Resources for Health Departments, Tribes and Health Care Systems
COVID-19 Emergency Rule: Designation of Emergency Health Care Centers
Need for the Rule
The Oregon Health Authority, Public Health Division, Health Security, Preparedness and Response section has temporarily amended OAR 333-003-0130 pertaining to designation of emergency health care centers during an impending public health crisis.
These temporary amendments are effective April 15, 2020 through October 11, 2020.
The amendments to OAR 333-003-0130 make the requirements for requesting designation as an emergency health care center clearer and provide more specificity about what needs to be included in an operations plan and a credentialing plan that must be submitted with the request. This clarification and specificity are necessary to ensure that a facility that is designated as an emergency health care center for COVID-19 positive patients can safely house these patients while protecting the health and safety of facility staff and visitors. The amendments also clarify that a designated emergency health care center must report certain information to the Oregon Health Authority, Public Health Division, including information about the status of the center and the individuals being served, as specified in the designation order. This clarification for reporting is necessary to ensure that the Division can effectively support and monitor the facility to best prevent the spread of the COVID-19 virus.
For more details, see the documents below:
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current Disease Reporting rules.
Cyanotoxins in Public Drinking Water Systems
In 2018, the Oregon Health Authority developed rules related to cyanotoxins in drinking water. Below are links to more information and resources from OHA's Drinking Water Services.
Influenza Guidance for Hospitals
Hospitals and medical providers in Oregon are encountering a high number of patients seeking medical care due to flu symptoms and an increase in bed capacity.
Hospital Checklist (PDF):Use this checklist as a guide for hospitals and health care facilities to prepare for, and respond to medical surge.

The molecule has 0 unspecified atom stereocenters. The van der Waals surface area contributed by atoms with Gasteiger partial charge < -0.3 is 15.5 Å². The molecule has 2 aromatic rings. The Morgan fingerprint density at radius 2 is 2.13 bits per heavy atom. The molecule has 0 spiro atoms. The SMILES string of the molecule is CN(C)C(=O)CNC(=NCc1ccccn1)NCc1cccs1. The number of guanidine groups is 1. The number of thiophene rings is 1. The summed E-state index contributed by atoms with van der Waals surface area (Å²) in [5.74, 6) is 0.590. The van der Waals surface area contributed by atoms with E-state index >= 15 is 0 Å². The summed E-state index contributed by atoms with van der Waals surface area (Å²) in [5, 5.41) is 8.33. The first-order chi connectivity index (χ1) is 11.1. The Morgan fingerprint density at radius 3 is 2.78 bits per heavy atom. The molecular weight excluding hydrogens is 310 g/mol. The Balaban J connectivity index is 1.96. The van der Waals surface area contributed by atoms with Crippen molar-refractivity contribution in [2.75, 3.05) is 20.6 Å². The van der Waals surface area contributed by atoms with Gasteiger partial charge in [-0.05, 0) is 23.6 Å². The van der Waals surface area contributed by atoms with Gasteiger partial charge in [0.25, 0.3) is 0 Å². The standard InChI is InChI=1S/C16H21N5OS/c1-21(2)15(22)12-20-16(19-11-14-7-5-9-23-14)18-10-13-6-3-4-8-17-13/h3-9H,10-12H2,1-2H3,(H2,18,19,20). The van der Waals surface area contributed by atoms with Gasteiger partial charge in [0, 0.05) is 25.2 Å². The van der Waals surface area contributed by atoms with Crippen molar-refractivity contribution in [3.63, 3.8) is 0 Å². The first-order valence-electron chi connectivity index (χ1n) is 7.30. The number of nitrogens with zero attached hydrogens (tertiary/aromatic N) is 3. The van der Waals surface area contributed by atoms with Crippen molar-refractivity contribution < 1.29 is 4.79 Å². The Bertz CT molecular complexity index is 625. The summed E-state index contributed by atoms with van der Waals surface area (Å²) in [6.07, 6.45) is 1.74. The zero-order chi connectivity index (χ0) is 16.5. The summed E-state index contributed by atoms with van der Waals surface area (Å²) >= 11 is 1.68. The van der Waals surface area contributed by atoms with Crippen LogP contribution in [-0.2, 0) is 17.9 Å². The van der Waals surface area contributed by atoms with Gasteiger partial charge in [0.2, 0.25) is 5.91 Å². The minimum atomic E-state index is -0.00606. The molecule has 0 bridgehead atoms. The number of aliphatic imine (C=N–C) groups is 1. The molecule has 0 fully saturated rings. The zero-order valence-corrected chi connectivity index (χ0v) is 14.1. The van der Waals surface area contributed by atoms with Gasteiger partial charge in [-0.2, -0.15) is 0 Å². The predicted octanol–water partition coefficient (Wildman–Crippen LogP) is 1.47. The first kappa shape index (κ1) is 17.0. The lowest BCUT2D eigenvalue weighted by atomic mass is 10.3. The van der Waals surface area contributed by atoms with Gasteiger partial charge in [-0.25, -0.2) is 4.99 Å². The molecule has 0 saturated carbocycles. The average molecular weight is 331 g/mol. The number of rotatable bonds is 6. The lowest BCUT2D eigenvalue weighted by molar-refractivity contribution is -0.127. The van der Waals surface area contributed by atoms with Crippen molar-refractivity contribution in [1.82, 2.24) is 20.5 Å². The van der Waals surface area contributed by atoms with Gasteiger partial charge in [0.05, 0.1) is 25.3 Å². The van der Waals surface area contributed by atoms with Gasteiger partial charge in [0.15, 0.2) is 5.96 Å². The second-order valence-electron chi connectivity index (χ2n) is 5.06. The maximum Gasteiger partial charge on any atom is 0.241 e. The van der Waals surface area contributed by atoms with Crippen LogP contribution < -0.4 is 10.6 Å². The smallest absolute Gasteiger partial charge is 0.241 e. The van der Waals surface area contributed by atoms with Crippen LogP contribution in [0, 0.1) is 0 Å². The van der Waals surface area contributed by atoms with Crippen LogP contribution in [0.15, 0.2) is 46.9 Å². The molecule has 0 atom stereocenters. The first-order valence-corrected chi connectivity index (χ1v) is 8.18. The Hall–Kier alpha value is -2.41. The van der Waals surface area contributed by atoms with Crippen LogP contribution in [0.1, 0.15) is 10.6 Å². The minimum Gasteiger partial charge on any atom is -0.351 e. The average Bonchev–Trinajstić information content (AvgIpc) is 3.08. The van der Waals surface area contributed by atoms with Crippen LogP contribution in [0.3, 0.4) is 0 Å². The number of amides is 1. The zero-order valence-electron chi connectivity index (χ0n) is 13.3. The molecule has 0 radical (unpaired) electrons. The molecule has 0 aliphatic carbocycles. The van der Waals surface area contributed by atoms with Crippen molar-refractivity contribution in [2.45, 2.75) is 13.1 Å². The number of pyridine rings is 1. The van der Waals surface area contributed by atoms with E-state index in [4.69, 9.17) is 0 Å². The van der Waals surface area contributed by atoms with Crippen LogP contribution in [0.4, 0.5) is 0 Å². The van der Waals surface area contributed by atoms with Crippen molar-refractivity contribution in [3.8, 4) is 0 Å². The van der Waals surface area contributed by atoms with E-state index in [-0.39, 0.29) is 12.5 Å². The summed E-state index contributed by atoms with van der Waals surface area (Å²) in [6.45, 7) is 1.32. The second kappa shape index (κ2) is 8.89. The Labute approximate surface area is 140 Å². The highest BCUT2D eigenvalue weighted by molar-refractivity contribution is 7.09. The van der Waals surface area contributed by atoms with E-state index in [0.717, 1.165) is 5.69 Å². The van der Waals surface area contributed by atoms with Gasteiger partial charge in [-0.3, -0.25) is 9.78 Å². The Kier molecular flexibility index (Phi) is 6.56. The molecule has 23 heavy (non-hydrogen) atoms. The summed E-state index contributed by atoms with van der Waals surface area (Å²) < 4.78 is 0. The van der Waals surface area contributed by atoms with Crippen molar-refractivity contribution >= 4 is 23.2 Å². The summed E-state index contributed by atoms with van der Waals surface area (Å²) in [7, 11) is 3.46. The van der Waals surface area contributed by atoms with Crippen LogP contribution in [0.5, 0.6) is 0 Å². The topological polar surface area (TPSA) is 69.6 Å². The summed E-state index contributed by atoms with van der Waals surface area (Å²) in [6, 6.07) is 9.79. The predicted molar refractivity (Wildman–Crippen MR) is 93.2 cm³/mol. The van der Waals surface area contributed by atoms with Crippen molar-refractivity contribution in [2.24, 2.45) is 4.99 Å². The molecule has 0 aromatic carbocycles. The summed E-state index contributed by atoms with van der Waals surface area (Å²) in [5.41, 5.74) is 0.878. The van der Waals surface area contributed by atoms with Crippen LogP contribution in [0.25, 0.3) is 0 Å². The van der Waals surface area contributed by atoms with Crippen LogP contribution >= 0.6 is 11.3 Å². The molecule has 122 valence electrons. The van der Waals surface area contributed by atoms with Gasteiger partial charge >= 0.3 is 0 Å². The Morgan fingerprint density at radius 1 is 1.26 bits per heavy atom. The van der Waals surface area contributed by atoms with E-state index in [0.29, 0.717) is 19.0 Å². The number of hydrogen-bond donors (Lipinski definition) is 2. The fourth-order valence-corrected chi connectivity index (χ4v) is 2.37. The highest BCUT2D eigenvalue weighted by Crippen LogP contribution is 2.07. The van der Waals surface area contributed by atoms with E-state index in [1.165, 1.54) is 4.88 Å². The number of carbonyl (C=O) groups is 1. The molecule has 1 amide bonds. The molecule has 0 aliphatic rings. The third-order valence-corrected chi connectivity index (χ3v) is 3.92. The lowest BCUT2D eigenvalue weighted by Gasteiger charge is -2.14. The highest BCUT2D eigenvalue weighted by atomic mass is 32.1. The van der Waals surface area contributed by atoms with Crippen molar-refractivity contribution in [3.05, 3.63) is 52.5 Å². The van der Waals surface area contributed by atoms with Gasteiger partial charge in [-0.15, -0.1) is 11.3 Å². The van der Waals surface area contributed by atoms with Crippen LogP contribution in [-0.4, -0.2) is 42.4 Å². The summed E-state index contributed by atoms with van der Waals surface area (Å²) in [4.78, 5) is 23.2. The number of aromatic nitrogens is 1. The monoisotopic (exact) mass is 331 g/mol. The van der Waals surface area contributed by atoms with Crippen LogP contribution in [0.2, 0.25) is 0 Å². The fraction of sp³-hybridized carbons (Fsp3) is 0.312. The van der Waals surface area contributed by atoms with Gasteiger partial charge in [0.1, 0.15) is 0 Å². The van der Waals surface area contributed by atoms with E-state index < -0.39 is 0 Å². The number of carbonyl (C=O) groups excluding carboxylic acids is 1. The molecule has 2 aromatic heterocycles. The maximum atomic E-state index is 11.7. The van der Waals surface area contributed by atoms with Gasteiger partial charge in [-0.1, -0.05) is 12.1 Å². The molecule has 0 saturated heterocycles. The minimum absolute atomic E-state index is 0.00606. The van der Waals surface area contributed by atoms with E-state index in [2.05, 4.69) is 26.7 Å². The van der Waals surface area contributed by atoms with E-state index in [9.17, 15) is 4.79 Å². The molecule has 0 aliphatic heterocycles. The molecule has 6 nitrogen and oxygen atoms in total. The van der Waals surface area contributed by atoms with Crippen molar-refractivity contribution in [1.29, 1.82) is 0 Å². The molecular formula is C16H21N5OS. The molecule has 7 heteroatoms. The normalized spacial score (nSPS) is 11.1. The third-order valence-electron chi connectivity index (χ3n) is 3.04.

Hospital Medical Surge FAQ (PDF): Hospitals are seeking guidance from the Oregon Health Authority (OHA) related to surge capacity, variances, and EMS requirements. This document was developed to explain regulatory limitations and to outline potentially useful options as they respond to the current situation.
Oregon Facility Transfer Guidance (PDF): Patient admissions and transfers during periods of widespread influenza activity can create unusually high demand for emergency and inpatient services.
Shortage of Saline, Other Medications and Medical Supplies (2017-2018)
Hurricane-related damage to Baxter Healthcare Corporation facilities in Puerto Rico has led to declines in production of small-volume bags of saline and other medications. The resources below may be of assistance to healthcare partners concerned about these supply shortages during this challenging time.
New CMS Preparedness Rules Resources (as of January 2017)
The Emergency Preparedness Requirements for Medicare and Medicaid Participating Providers and Suppliers regulation is 651 pages. The beginning is essentially the responses to suggestions and inquiries that were captured during the public comment period. The middle section details estimated costs associated with implementing the rule within provider sectors. The last 50 pages is dedicated to the breakdown of the individual rule requirements for each provider type. Find your provider type and read the requirements carefully. The
core elements are essentially the same but there is distinction regarding conducting testing and some variance in infrastructure mitigation and preparation.
See the following links for more information on:
Initiating preparedness assessments
Researching testing and exercising
Pediatric Annex for a Hospital Emergency Operations Plan
Regional Pediatric Specialty Care Capacity Report
Surge Planning Toolkit: